Originally published on March 20, 2013, on my old blog. So many more things to say today about the patriarchy, heteronormativity, white feminism, capitalism, and so forth…

There’s something that’s getting on my nerves the more I notice it around me, and it’s the way our society deals with women who WANT something and are not afraid to say so.

The ambition gap

I recently spoke with Jessica Lawrence, director of the NY Tech Meetup, who was talking at SXSW about women in tech and the “ambition gap”. She explained that a lot of women entrepreneurs didn’t apply to her Demo nights for startups, not because they lacked the ambition, but because they felt they were not ready or not good enough yet. Then she used an example that I could relate to only too well: when looking at a job description, a woman will focus on the skills that she doesn’t have and quit, feeling she’s not the right candidate, while a man will typically focus on the skills that fit his profile, and assume he is already halfway there.

How many times have I cringed at the idea of writing “I would be perfect for this job because…”. The reluctance to broadcast our abilities and brag is different than the reluctance to admit that we want something badly enough to pursue it, but they are nonetheless very connected. This idea that women should not pursue, want, and fight for what they want, is deeply ingrained in our society, in so many areas of life.

Representation matters

How many books, websites, magazines, movies, teach women how to be “subtle” about pursuing a goal (havens forbid we become as aggressive as a man), or not to show our interest in a romantic prospect, or in anything other than the obvious path ( like not wanting kids, what a crazy idea). How many times have we been taught not to say that we want sex, love, success, or money? Repressing our desires is considered a good and appropriate thing to do, and it’s always been the case. It’s “unladylike” to want because we have always been objects of desire: the princess, the helpless damsel in distress. While things are changing a lot (thanks Beyonce, Sheryl, “Brave” and so many more), the changes are still slow, case in point Esquire UK editor Alex Bilmes who just admitted that women in their magazine are pretty objects to look at.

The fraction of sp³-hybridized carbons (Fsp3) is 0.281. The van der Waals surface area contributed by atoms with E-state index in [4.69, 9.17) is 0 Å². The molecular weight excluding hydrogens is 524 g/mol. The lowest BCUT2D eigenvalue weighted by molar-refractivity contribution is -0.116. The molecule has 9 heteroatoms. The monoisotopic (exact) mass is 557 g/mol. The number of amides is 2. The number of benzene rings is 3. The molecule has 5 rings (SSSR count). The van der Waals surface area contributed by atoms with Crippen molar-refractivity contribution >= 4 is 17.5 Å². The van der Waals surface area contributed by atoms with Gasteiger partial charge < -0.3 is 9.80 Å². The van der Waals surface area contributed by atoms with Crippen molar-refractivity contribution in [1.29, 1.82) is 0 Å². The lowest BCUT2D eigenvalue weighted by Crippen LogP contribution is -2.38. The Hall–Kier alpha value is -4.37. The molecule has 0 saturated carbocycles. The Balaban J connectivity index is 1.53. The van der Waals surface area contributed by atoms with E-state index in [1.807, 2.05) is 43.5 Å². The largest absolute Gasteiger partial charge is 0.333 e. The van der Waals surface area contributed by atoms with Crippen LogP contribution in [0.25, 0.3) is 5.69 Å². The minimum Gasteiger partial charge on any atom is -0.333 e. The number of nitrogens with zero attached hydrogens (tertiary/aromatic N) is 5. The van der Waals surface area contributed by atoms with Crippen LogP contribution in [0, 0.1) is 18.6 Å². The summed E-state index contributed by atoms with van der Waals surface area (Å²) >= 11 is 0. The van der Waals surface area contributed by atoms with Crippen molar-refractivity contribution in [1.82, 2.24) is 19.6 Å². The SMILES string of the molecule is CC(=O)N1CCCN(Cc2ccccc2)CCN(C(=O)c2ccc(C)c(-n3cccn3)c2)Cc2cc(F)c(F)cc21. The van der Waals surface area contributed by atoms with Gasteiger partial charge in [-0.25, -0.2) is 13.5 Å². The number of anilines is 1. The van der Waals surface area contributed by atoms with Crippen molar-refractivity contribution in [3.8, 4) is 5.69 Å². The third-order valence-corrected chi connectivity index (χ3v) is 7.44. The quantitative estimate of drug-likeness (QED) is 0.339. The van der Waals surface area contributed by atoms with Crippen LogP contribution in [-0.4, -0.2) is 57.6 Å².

Most women still don’t feel that it’s okay to say “I want”. Women who dare to step forward in the workplace, to ask for more, are oftentimes labeled crazy, emotional, or the B-word. Because wanting something for yourself is selfish, and also unworthy of a future mother: how are you supposed to take care of your family if you put your well-being and your ambitions first? Nowadays, it’s okay to be “selfish” and focus on one’s own happiness, but look at the backlash against successful women like Sandberg and Mayer (exhibit A this Time cover). Or just read out loud advice from the now cult self-help book “The Rules” (why it’s better to have long hair and never make the first step with a guy), or some other self-help websites out there.

The conditioning

Part of the problem is, women are too often the first ones to point fingers and judge another woman’s ambition. When a female colleague asks to be promoted or takes the lead on a project, you can often hear other women in the bathroom say or think very loudly (and we all had that first instinct reaction once in our lives), “who does she think she is?”. That would never cross anybody’s mind if it was a man. That is typically the kind of reaction that society conditioned us to have, and that we have to fight against. The idea that women need to compete against each other to get society’s ( or men’s) approval is another debate, but it leads to women not voicing their demands by fear of being “that girl” because it’s so much more comfortable to criticize the ones who went for it than take the risk ourselves. Same about the flirty woman: she’s called a “slut” and it starts in high school, the way girls will shame whoever doesn’t respect the “etiquette”. (Rent the movie Easy A with Emma Stone for further proof).

Let’s be more like Tiffany

A really good counter-example, as written in Thought Catalog, is Jennifer Lawrence’s character in the Oscar-nominated “Silver Linings Playbook“. Tiffany, who went through a “slutty phase” (her own words) after her husband died, rather than apologizing for it, says, “there’s always going to be a part of me that’s sloppy and dirty, but I like that, just like all the other parts of myself.” She was labeled crazy by society, but as she keeps pursuing what and who she wants, she soon becomes the most powerful character in the movie. This kind of female character is very refreshing but so rare in modern-day media. On a different level, Zero Dark Thirty‘s Maya, who is portrayed in the film as a Woman On A Mission, succeeds but not without having alienated most people around her, who think she is a crazy b**** for wanting so badly to reach her goal and not letting go.

Why does it matter? I know a lot of talented, smart women my age, who are still struggling with that notion of desire and want. They could move mountains and change the world  – but need that little push from society telling them “it’s okay. You’re not crazy to want this. Go for it.” I, myself, feel sometimes like I’m way overstepping my boundaries when I ask for more or when I start a new ambitious project, and that little voice in my head saying “who do you think you are?” is still there, but it gets less and less audible with time, thanks to mentors and friends who show me the way.

I don’t pretend to speak for the majority, nor to know what the majority of women want or need. But I do know that in the future, I shouldn’t need to watch Beyonce’s “run the world” Billboard performance to feel empowered and allow myself to want something and fight for it.